Extensive amendments to the Danish Competition Act
On 9 December 2020, the Danish Ministry of Industry, Business and Financial Affairs introduced a bill to amend the Danish Competition Act. Implementing the so-called ECN+ Directive, the bill includes several extensive and major amendments to the Danish Competition Act, among these an introduction of civil fines for companies, fines for simple negligent infringements, parent company liability, vicarious liability for members of trade organisations and a possibility of imposing structural remedies and carrying out inspections or searches in private homes. The bill includes a number of amendments compared to the draft sent out for consultation earlier this year.
On 29 September 2020, the Danish Competition and Consumer Authority’s draft bill was sent out for consultation. Read Plesner's Insight (in Danish) here.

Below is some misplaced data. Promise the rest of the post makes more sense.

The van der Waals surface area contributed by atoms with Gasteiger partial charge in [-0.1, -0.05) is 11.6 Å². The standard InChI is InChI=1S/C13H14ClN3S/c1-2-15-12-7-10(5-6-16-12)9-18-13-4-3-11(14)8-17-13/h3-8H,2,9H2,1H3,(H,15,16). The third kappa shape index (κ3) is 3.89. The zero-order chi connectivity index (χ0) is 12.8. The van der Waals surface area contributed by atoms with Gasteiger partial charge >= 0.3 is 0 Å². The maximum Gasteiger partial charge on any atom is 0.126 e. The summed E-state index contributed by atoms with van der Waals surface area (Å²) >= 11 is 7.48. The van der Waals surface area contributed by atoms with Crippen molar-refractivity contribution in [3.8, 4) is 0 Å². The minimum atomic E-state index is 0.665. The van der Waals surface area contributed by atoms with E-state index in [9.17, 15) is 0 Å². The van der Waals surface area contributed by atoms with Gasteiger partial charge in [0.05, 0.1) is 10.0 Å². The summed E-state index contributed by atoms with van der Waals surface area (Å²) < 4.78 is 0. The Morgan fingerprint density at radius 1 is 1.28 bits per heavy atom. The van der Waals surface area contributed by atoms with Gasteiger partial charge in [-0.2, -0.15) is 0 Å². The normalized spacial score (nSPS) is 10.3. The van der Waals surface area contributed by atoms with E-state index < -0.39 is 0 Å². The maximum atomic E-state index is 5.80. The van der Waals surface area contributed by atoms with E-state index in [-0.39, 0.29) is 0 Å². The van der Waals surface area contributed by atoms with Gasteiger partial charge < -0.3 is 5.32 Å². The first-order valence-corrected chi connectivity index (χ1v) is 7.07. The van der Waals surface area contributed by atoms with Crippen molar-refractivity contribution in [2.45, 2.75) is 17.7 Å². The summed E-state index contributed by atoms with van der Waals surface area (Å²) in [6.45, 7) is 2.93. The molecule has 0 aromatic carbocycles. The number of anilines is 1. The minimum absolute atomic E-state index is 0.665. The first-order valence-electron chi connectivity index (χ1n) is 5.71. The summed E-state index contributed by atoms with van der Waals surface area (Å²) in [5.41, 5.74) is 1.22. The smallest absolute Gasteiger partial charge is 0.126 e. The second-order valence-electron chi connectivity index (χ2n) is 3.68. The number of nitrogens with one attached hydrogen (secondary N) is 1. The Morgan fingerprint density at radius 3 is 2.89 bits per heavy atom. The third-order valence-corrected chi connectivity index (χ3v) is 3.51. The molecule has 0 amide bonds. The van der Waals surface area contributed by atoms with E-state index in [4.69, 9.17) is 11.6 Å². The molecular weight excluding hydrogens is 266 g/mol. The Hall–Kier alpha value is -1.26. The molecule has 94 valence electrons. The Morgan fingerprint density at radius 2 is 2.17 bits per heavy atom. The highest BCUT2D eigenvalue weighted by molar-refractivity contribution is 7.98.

A number of organisations submitted their views in response to the consultation document, including the Association of Danish Law Firms. Plesner contributed to the response. Read the Association of Danish Law Firms' response to the consultation document (in Danish) here.
Read the other responses to the consultation document (in Danish) here.
Read the Danish Ministry of Industry, Business and Financial Affairs’ memorandum commenting overall on the views submitted in response to the consultation document (in Danish) here.
Read the bill which has now been introduced (in Danish) here.